This shows that 14 million households in England have some form of weekly collection of smelly rubbish. Had the Government not taken the actions it had, weekly collections would have disappeared in England by 2015. This simple assertion can be illustrated by the extinction of weekly collections in most of Wales, Scotland and Northern Ireland, which have devolved Administrations and policies of supporting fortnightly bin collections. Indeed, in Wales, the Labour-led Welsh Government now has a policy of supporting monthly bin collections (Welsh Government, “Municipal Sector Plan Part 1”, March 2011 and Welsh Government, “Cabinet decision, Minister for Environment and Sustainable Development, Additional Funding for Zero Waste Gurnos”, February 2012).

We have stopped the rot, but there is more to do to support weekly bin collections. Many town hall jobsworths, over-zealous NGOs and vested interests in the waste industry remain blindly obsessed with restricting bin collections as a perverse policy goal in itself, and this is reflected in the figures in the table above. Indeed, even Keep Britain Tidy-which one would think would want regular rubbish collections to keep the streets clean-has been taken over by a NGO (Waste Watch) which campaigns for fortnightly bin collections. Bin collections are not viewed as a public service-but as a policy tool to deliver other arbitrary policy goals.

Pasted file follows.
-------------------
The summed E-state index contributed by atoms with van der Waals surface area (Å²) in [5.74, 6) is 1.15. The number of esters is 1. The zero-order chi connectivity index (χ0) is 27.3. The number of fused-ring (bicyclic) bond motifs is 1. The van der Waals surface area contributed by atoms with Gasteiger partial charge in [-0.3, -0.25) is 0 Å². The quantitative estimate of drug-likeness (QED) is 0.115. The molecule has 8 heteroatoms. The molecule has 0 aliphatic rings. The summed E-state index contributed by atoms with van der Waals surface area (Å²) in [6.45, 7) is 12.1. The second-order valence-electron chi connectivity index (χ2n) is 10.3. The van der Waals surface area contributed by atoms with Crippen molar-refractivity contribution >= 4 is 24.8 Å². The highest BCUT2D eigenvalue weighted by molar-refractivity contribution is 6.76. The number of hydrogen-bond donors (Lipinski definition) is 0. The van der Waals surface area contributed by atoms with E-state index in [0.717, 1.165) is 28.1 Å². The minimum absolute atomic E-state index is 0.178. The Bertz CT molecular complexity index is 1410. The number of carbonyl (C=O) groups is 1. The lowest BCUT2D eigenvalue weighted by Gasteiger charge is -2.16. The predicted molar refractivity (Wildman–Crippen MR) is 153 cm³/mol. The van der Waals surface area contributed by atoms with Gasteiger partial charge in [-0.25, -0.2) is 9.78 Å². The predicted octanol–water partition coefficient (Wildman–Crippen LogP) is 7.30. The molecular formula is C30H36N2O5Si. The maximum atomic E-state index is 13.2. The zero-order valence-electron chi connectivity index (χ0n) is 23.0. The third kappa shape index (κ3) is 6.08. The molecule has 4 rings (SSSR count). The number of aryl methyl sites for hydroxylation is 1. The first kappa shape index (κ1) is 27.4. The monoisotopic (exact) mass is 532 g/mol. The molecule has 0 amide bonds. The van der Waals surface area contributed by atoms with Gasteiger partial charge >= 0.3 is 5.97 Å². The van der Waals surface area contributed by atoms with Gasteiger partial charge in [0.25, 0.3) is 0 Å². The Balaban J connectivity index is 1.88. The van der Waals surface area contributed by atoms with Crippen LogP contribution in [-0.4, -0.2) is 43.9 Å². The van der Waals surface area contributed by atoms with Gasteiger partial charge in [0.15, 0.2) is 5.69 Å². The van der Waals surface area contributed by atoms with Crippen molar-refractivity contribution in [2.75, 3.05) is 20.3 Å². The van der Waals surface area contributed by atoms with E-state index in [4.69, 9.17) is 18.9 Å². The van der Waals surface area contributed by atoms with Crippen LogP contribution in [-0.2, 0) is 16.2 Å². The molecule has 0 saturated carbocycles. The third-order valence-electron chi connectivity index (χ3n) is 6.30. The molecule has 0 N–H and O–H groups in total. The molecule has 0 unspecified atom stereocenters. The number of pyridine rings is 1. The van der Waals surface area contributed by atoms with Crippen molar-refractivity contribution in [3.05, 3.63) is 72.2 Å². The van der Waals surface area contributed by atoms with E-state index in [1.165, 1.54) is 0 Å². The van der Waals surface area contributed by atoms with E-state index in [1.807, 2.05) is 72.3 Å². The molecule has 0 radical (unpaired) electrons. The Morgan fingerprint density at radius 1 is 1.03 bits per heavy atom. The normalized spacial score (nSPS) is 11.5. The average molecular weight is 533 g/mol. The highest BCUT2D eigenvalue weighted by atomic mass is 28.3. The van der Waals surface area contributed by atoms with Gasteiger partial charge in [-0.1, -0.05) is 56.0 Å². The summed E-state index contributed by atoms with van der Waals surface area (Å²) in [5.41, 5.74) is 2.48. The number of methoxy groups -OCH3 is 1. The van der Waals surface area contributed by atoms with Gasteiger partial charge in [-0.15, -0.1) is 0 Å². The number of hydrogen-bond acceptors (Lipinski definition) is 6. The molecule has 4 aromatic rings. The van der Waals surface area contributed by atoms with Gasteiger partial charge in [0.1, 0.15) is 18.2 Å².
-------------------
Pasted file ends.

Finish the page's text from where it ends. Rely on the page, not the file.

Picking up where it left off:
More to do

One option which should be considered is a minimum service standard-for example, the Household Waste Recycling Act 2003 already lays down minimum service requirements for recycling, and indeed, the Public Health Act 1875 introduced a duty on local authorities to collect rubbish; this duty was enhanced by the Public Health Act 1936 obliging them to collect household waste weekly which existed until 1974.

Moving forward, we are open to representations on how best to support frequent and comprehensive rubbish and recycling service; stand up for taxpayers’ interests from arbitrary state charges and taxes; and protect the local environment, public health and local amenity from the nuisance of stinking rubbish.

Does this answer the above question?

Yes5 people think so

No2 people think not